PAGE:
Kevin and Dorothy spend a soothing hour or so talking about the wonderful things in the world that make life worthwhile. Listen while you go for a walk in the forest or spend a quiet afternoon dreaming of spring.
What’s your favourite tree and why? Kevin says his new favourite is Linden because of the way it perfumes the air in early summer. Their shape is so perfect, so symmetrical, and Kevin likes the way the heart-shaped leaves with their serrated edges show round the edges of the canopy. Kevin says it was only recently that he discovered the delicious scent coming from the cluster of small flowers the tree bears in late June.
It’s hard to choose between that and the lovely birch, they both agree, but Dorothy sees beauty in the sturdy polar, too. That’s the talking tree, says Kevin, referring to the whispering of the leaves as they are stirred by the wind. Trembling aspen does that, too.
Inspired by the mood, they play Louis Armstrong’s, What a Wonderful World, where Louis sings of “trees of green, red roses too . . .”
Kevin remembers growing up with oak trees which were not only beautiful they were useful. His Dad would smoke meat with green oak. He would prowl the neighbourhood for branches to prune and in fall the kids would collect acorns to feed the bison! He tells how he now has a 12-foot-long oak table made from a tree that was in his father’s yard. What a wonderful way to entertain your family.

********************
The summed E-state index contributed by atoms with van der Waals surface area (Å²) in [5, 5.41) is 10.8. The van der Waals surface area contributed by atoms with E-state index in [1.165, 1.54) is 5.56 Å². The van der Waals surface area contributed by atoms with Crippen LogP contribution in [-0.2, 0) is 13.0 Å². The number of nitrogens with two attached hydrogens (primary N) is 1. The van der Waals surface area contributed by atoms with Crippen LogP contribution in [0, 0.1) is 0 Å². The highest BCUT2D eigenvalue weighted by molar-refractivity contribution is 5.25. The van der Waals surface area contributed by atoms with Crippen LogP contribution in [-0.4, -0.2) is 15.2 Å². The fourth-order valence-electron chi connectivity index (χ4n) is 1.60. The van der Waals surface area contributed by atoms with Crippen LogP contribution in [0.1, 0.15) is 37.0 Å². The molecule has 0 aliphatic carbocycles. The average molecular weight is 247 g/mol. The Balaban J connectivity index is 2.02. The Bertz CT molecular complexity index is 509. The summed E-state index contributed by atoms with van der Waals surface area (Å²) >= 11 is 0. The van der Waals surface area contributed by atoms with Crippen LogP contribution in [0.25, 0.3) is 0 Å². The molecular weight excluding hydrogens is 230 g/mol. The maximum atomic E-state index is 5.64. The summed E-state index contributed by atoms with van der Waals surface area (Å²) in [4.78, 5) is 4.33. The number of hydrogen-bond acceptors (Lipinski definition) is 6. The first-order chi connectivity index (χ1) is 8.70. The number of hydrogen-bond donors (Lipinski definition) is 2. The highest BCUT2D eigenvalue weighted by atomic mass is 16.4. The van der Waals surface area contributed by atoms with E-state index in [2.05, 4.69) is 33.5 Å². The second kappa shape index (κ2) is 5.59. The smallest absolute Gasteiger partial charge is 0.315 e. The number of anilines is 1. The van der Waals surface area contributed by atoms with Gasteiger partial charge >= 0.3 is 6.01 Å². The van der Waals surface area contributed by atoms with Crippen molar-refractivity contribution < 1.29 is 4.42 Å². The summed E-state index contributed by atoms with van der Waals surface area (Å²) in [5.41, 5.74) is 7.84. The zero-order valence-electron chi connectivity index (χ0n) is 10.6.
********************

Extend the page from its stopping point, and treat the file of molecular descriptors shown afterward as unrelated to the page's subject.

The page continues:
They talk about the amazing wildlife all around us: birds and squirrels and raccoons and how badgers are so smart. They marvel over the arctic fox that travelled over 3,000 miles across the ice from the Europe Asia to North America.
Not only animals migrate that way, but trees do too, says Dorothy, who has a book called the Journeys of Trees about this phenomenon. This leads to a discussion about the resilience of nature and how it gives us hope for the future. We are all part of the beautiful continuum. We should feel buoyed up by the beauty all around us. It is so important to just stop and look and listen counsels Kevin.
Dorothy introduces Kevin to a song called Little Willow by Paul McCartney. He had never heard this before but loved its message, one of hope.
They talk about fruit trees and what grows best in Manitoba. There are new pear varieties that are successful and how apricots have become a lovely, luscious fruit here in Manitoba.
They say goodbye to the warm tones of Hank William Jr. singing Mighty Oak Tree.